Relax, Coach Crean.  You many have lost two NBA lottery picks.  But you're not going anywhere.

Relax, Coach Crean. You may have lost two NBA lottery picks. But you’re not going anywhere.

This year is a little different.  Barring any unforeseen scandals, there seems to be no Big Ten coaches who are in immediate danger of losing their jobs. So here at the RTC Big Ten microsite, we have instead decided to look at the coaches around the league and examine their current situations: Why are they not in danger of having to endure a sad and uncomfortable final press conference at the end of the year? In the interest of brevity, we will not review the likes of Tom Izzo, John Beilein, Thad Matta or Bo Ryan. Their current situations can be summed up in these words: They are awesome at coaching college basketball and aren’t going anywhere anytime soon.  For the rest of the Big Ten’s eight coaches, things are a little more nuanced. Here’s why:

John Groce (Illinois): I listed in a previous post Groce’s accomplishments from last year. Those include a trip to the round of 32 of the NCAA Tournament from a roster that had all but given up the year before. But more importantly, Groce has secured quite a bit of outstanding talent for the future of his program. A bevy of promising transfers and recruits are set to join the Illini this year and next. His program is in a position to start challenging for Big Ten titles as early as 2014-15, and if Groce can land a commitment from Top 10 recruit Cliff Alexander next month, Illini fans can start dreaming even bigger. He’s in good shape.

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Looking at the Big 12 Non-Conference Tourney Slate

Posted by Taylor Erickson on October 24th, 2013

As the 2013-14 season of college basketball rapidly approaches, along with it comes a plethora of non-conference tournaments in exotic locations all over the map.  From Maui to New York, Anchorage to Puerto Rico, and everywhere in-between, the slate of early season match-ups provide an outstanding opportunity to usher in the new year in college basketball.  Big 12 schools will be in on the act, supplying us with our first real glimpse of what we can expect throughout the season. Let’s take a look at these non-conference contests.

Baylor – Maui Invitational, Maui, Hawaii, November 25-27:  Baylor will head to Maui for what is usually one of the higher profile and entertaining tournaments in the non-conference portion of college basketball.  Scott Drew‘s team will square off with tournament host Chaminade on November 25 as the Bears will try to avoid being the second team from Texas in as many years to fall to the Silverswords (Chaminade knocked off Texas in 2012 by a score of 86-73). Provided Baylor can handle Chaminade, a match-up with a beatable Gonzaga team likely awaits with a showdown against preseason top 10 Syracuse looming.  The battle of zone defenses between ‘Cuse and the Bears would be entertaining, as would Isaiah Austin showing off his range against any holes in Jim Boeheim’s defense.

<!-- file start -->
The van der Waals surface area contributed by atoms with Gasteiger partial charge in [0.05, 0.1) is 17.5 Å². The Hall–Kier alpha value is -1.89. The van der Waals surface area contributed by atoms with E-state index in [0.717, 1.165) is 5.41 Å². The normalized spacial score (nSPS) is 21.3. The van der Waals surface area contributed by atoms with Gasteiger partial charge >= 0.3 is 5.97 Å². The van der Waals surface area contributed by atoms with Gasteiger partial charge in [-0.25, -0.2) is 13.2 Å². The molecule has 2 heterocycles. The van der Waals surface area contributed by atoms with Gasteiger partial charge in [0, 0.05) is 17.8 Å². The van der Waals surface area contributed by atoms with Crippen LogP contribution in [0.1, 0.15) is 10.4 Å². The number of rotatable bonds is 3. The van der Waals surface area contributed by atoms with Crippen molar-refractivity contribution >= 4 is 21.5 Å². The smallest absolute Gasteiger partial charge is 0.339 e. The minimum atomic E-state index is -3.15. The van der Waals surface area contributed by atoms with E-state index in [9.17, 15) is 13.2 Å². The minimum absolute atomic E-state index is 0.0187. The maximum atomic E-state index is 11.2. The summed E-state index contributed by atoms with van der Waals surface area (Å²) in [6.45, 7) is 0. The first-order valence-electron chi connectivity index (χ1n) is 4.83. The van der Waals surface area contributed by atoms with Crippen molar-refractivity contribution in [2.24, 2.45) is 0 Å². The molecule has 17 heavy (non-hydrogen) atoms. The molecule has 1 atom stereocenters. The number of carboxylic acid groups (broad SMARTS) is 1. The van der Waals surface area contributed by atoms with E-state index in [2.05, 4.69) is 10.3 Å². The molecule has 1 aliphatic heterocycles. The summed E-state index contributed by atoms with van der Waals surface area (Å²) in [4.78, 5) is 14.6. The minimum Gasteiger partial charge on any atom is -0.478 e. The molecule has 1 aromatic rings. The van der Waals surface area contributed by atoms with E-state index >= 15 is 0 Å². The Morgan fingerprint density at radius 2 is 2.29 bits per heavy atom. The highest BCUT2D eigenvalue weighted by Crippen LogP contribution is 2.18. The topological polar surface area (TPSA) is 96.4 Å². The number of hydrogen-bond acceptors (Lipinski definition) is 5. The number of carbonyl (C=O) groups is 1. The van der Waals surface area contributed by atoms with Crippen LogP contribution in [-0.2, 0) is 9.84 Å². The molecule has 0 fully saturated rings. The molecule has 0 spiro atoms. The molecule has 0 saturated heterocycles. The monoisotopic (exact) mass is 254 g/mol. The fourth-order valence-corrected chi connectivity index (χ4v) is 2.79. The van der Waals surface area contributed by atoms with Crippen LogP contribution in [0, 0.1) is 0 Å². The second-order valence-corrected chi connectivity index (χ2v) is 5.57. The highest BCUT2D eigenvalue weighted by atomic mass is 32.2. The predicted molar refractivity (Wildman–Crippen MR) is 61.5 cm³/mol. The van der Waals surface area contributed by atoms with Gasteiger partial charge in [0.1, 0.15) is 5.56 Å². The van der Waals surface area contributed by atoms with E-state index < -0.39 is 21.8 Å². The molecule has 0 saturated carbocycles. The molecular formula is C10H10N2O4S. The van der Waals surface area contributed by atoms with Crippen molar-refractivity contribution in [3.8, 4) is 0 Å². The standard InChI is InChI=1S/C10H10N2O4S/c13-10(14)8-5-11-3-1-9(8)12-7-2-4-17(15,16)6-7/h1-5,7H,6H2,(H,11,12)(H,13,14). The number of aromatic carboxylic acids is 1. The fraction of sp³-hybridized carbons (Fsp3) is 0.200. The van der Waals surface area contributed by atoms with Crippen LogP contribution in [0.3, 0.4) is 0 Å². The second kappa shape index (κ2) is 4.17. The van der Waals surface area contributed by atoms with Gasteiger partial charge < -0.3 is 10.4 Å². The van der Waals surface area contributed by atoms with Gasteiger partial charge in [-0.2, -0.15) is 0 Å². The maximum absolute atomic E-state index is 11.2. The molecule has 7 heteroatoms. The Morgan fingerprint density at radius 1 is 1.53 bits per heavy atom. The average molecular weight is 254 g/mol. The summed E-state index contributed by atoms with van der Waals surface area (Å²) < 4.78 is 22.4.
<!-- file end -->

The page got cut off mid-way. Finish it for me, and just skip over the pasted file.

Baylor Will Be Soaking Up the Sun in Maui this November

Baylor Will Be Soaking Up the Sun in Maui this November

Kansas State – Puerto Rico Tip-Off, Bayamon Puerto Rico, November 21, 22, 24:  The Wildcats wet their feet in Puerto Rico against a deep tournament field with the likes of Michigan, Georgetown, Florida State, and VCU, to name a few.  A quarterfinal match-up against Charlotte on November 21 sits ahead for Bruce Weber’s squad, and a win sets up a potential showdown with Georgetown. While Kansas State enters this season with slightly watered-down expectations after losing Rodney McGruder and Angel Rodriguez from a year ago, a win against the Hoyas could provide the ‘Cats up with a chance to make some noise against Michigan in the finals. Thomas Gipson and Mitch McGary battling down low will certainly not lack for physicality.  Not only would a good showing in Puerto Rico boost K-State’s outlook on the season, but could help enhance the pipeline of Puerto Rican talent to Manhattan that Frank Martin developed during his time with the Wildcats.

Oklahoma – Coaches vs. Cancer Classic, Brooklyn, New York, November 22-23:  Oklahoma kicks off the semifinal round of the Coaches vs. Cancer Classic against Seton Hall at the Barclays Center in Brooklyn on November 22. As we mentioned last week in our Big 12 preseason rankings breakdown, Oklahoma enters the 2013-14 season without 68.7 percent of their scoring from last season with the departure of standouts Romero Osby and Steven Pledger, among others. If Lon Kruger’s group can get by Seton Hall in the semifinal round, a match-up with heavyweight and consensus top five Michigan State awaits in the championship round. The combination of Gary Harris and Adreian Payne will be as good of an inside-out duo as Oklahoma will see for the remainder of the season.

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Where 2013-14 Happens: Reason #25 We Love College Basketball